6/08/2015

These Are Our Children

I'm hurt.

I'm angry.

And I'm terrified that my daughters have to grow up in this world.

Why?

Lemme show you why:


Yesterday, this video started popping up all of my Facebook news feed from McKinney, Texas.

When I watched it on my phone, my jaw hit the floor and my heart sank.

My two precious daughters were innocently and intently watching Barney, and I sat behind them with tears rolling down my face.

"Mommy sad?" Olivia asked as she broke her gaze away from her purple dinosaur friend on the TV.

My chin quivered.

I quickly joined in her singing so as to distract her from the suffocating feelings of this unfair, unjust world wedged deep within the crevasses of my heart.

But even the happiest of songs couldn't keep tears from bubbling over the corners of my eyes because all I could think about was that teenage girl leaving a pool party in her bikini and her brown body getting slammed on the ground with her face shoved into the grass while a 200-pound man jabbed his knees into her spine before straddling her.
Brandon Brooks YouTube Video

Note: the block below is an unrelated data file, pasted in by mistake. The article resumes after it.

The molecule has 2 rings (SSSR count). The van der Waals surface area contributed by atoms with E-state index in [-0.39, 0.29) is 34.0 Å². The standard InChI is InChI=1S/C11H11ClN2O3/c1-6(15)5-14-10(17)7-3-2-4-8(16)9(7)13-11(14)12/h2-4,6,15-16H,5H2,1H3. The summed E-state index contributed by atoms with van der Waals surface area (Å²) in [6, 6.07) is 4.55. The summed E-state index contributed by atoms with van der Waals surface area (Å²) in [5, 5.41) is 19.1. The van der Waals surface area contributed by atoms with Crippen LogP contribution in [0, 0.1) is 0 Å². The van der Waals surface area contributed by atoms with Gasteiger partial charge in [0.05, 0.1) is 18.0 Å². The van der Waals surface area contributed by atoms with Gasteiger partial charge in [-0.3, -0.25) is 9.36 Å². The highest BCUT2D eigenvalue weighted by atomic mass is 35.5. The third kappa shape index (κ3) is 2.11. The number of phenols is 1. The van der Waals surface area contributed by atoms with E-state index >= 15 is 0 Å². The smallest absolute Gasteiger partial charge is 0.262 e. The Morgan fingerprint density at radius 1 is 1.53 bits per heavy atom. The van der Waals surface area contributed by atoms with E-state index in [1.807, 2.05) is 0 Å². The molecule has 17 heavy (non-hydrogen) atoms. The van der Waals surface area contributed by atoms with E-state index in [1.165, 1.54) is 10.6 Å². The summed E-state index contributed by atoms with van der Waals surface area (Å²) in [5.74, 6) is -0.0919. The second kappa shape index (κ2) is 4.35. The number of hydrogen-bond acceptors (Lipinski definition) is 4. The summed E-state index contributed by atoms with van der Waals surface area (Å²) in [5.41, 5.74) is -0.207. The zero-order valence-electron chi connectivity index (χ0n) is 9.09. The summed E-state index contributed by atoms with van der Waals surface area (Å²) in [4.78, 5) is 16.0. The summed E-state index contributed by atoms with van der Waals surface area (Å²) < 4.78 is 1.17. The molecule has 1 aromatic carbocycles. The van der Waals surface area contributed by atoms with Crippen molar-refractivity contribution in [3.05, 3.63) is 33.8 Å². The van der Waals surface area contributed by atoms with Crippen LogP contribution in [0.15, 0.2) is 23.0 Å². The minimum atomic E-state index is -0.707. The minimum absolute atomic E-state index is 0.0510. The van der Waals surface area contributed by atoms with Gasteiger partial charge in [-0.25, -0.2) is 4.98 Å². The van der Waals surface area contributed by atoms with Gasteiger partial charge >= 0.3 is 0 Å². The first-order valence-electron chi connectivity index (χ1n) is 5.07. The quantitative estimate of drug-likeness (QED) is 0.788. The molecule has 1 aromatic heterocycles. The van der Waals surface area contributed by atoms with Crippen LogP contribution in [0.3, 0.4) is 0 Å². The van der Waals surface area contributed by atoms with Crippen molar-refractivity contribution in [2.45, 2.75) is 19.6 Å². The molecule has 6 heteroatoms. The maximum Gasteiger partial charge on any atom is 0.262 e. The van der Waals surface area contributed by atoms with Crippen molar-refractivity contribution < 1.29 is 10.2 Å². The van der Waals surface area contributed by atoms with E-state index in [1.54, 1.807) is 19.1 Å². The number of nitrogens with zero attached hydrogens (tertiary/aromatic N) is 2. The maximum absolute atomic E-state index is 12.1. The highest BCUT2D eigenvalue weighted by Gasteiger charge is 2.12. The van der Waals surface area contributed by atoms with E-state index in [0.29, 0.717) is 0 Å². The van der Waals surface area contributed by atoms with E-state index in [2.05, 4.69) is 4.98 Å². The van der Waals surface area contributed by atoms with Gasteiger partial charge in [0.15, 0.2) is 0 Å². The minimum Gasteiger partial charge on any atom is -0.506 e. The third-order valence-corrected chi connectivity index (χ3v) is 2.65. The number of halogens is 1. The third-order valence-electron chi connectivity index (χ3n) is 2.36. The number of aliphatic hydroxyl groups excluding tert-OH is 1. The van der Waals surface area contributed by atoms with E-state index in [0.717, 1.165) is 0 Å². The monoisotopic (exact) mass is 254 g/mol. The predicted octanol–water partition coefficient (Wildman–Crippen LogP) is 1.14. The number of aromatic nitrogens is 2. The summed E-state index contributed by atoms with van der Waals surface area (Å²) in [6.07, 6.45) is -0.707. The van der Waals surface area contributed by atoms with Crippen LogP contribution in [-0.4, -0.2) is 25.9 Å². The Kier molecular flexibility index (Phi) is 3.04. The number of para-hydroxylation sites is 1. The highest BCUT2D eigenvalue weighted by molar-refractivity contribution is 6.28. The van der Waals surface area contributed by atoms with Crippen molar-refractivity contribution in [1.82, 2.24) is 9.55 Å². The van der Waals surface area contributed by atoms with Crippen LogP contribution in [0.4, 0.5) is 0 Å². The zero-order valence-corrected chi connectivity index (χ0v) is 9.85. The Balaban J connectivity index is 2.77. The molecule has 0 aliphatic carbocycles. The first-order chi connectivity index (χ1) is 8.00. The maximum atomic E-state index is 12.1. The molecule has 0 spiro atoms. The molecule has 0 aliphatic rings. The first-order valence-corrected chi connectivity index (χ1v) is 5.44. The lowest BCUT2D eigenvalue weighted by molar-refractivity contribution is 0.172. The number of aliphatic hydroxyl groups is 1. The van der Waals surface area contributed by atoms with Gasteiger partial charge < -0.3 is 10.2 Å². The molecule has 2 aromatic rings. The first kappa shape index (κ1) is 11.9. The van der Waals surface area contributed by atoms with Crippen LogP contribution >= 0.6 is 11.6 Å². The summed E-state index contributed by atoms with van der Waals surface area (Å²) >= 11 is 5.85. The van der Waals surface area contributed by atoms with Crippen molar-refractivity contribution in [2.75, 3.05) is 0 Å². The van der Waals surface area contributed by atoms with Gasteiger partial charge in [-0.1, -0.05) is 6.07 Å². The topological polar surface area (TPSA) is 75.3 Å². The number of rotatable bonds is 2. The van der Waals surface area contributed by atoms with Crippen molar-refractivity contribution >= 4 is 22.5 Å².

Screenshot Credit: Brandon Brooks/YouTube






















How ANY mother -- any parent -- can watch this video and not be outraged is beyond me.

How ANY parent can sit back and condone a power-tripping police officer waving his gun around a bunch of [black] children is repulsive.

These are our children. 
"Sir? Sir. We just came to a birthday party. Please..."
Someone please tell me why these kids deserved to be dehumanized -- thrown on the ground like garbage, cussed at, handcuffed and treated like dirt.
"Officer, I can't find my bike..."
Someone please tell me why these teenagers deserved to carelessly have a loaded gun pointed at their faces by a man sworn to serve and protect all people by the letter of the law.

Please. Enlighten me on the egregious racism shown in this video.

I am not black, but my beautiful daughters are.

I am not black, but I see the pain, the injustice and the inequality shown to people of color every day.

And I care.

And frankly, I think we all should.

PS: Brandon Brooks -- Thank you.
PPS: Before you comment, please know this is not an anti-police post. I am pro-police with a belief that systematic racism exists and must change, and the first step is recognizing it. I believe there are many good police officers who do great work in their communities. For more on my stance, click here.

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